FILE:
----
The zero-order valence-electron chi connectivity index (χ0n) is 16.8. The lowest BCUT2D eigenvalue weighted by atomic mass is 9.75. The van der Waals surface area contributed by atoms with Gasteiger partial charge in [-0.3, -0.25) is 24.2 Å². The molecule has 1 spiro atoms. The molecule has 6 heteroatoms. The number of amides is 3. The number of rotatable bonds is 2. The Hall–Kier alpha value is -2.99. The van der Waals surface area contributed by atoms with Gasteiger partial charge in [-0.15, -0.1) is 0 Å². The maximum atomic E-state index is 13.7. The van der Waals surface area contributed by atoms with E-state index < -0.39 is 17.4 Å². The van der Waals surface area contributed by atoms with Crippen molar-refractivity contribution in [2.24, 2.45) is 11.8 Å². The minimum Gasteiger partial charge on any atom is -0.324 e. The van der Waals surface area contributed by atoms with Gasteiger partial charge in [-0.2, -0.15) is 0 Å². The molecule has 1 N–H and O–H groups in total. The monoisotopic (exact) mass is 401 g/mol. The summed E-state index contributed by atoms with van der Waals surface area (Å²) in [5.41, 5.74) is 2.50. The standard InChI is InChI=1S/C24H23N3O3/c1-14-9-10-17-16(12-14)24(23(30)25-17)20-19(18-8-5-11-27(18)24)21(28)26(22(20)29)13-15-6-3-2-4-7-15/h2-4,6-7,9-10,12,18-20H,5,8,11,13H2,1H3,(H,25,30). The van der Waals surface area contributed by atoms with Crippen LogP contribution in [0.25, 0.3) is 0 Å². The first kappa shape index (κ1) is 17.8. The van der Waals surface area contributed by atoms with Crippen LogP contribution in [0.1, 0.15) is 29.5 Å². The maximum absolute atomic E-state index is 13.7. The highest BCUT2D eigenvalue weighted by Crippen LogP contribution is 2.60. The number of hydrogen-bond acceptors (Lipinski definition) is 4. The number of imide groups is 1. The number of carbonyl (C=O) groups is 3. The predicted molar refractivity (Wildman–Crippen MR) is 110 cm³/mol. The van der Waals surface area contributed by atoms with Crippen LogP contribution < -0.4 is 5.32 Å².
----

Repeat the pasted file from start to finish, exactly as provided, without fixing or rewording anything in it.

The zero-order valence-electron chi connectivity index (χ0n) is 16.8. The lowest BCUT2D eigenvalue weighted by atomic mass is 9.75. The van der Waals surface area contributed by atoms with Gasteiger partial charge in [-0.3, -0.25) is 24.2 Å². The molecule has 1 spiro atoms. The molecule has 6 heteroatoms. The number of amides is 3. The number of rotatable bonds is 2. The Hall–Kier alpha value is -2.99. The van der Waals surface area contributed by atoms with Gasteiger partial charge in [-0.15, -0.1) is 0 Å². The maximum atomic E-state index is 13.7. The van der Waals surface area contributed by atoms with E-state index < -0.39 is 17.4 Å². The van der Waals surface area contributed by atoms with Crippen molar-refractivity contribution in [2.24, 2.45) is 11.8 Å². The minimum Gasteiger partial charge on any atom is -0.324 e. The van der Waals surface area contributed by atoms with Gasteiger partial charge in [-0.2, -0.15) is 0 Å². The molecule has 1 N–H and O–H groups in total. The monoisotopic (exact) mass is 401 g/mol. The summed E-state index contributed by atoms with van der Waals surface area (Å²) in [5.41, 5.74) is 2.50. The standard InChI is InChI=1S/C24H23N3O3/c1-14-9-10-17-16(12-14)24(23(30)25-17)20-19(18-8-5-11-27(18)24)21(28)26(22(20)29)13-15-6-3-2-4-7-15/h2-4,6-7,9-10,12,18-20H,5,8,11,13H2,1H3,(H,25,30). The van der Waals surface area contributed by atoms with Crippen LogP contribution in [0.25, 0.3) is 0 Å². The first kappa shape index (κ1) is 17.8. The van der Waals surface area contributed by atoms with Crippen LogP contribution in [0.1, 0.15) is 29.5 Å². The maximum absolute atomic E-state index is 13.7. The highest BCUT2D eigenvalue weighted by Crippen LogP contribution is 2.60. The number of hydrogen-bond acceptors (Lipinski definition) is 4. The number of imide groups is 1. The number of carbonyl (C=O) groups is 3. The predicted molar refractivity (Wildman–Crippen MR) is 110 cm³/mol. The van der Waals surface area contributed by atoms with Crippen LogP contribution < -0.4 is 5.32 Å².